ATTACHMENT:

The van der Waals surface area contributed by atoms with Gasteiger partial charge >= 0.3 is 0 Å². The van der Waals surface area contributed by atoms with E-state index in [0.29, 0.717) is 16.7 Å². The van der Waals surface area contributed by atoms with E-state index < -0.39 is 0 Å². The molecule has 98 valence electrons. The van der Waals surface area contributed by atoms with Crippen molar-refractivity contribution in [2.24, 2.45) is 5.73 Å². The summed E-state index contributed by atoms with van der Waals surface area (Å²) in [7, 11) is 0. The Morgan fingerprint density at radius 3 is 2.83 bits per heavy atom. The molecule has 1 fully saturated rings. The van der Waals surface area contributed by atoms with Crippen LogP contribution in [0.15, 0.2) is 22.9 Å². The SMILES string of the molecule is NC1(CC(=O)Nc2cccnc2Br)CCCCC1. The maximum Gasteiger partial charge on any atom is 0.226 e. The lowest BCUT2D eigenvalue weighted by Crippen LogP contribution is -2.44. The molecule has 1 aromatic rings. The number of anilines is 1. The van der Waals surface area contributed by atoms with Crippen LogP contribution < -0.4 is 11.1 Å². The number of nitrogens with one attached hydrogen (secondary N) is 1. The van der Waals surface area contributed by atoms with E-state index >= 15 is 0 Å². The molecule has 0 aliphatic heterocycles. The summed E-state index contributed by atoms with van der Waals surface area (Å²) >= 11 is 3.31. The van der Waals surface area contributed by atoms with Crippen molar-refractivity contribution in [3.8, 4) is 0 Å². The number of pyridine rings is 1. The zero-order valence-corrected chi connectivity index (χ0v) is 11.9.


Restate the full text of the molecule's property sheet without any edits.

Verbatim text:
The van der Waals surface area contributed by atoms with Gasteiger partial charge >= 0.3 is 0 Å². The van der Waals surface area contributed by atoms with E-state index in [0.29, 0.717) is 16.7 Å². The van der Waals surface area contributed by atoms with E-state index < -0.39 is 0 Å². The molecule has 98 valence electrons. The van der Waals surface area contributed by atoms with Crippen molar-refractivity contribution in [2.24, 2.45) is 5.73 Å². The summed E-state index contributed by atoms with van der Waals surface area (Å²) in [7, 11) is 0. The Morgan fingerprint density at radius 3 is 2.83 bits per heavy atom. The molecule has 1 fully saturated rings. The van der Waals surface area contributed by atoms with Crippen LogP contribution in [0.15, 0.2) is 22.9 Å². The SMILES string of the molecule is NC1(CC(=O)Nc2cccnc2Br)CCCCC1. The maximum Gasteiger partial charge on any atom is 0.226 e. The lowest BCUT2D eigenvalue weighted by Crippen LogP contribution is -2.44. The molecule has 1 aromatic rings. The number of anilines is 1. The van der Waals surface area contributed by atoms with Crippen LogP contribution < -0.4 is 11.1 Å². The number of nitrogens with one attached hydrogen (secondary N) is 1. The van der Waals surface area contributed by atoms with E-state index >= 15 is 0 Å². The molecule has 0 aliphatic heterocycles. The summed E-state index contributed by atoms with van der Waals surface area (Å²) >= 11 is 3.31. The van der Waals surface area contributed by atoms with Crippen molar-refractivity contribution in [3.8, 4) is 0 Å². The number of pyridine rings is 1. The zero-order valence-corrected chi connectivity index (χ0v) is 11.9.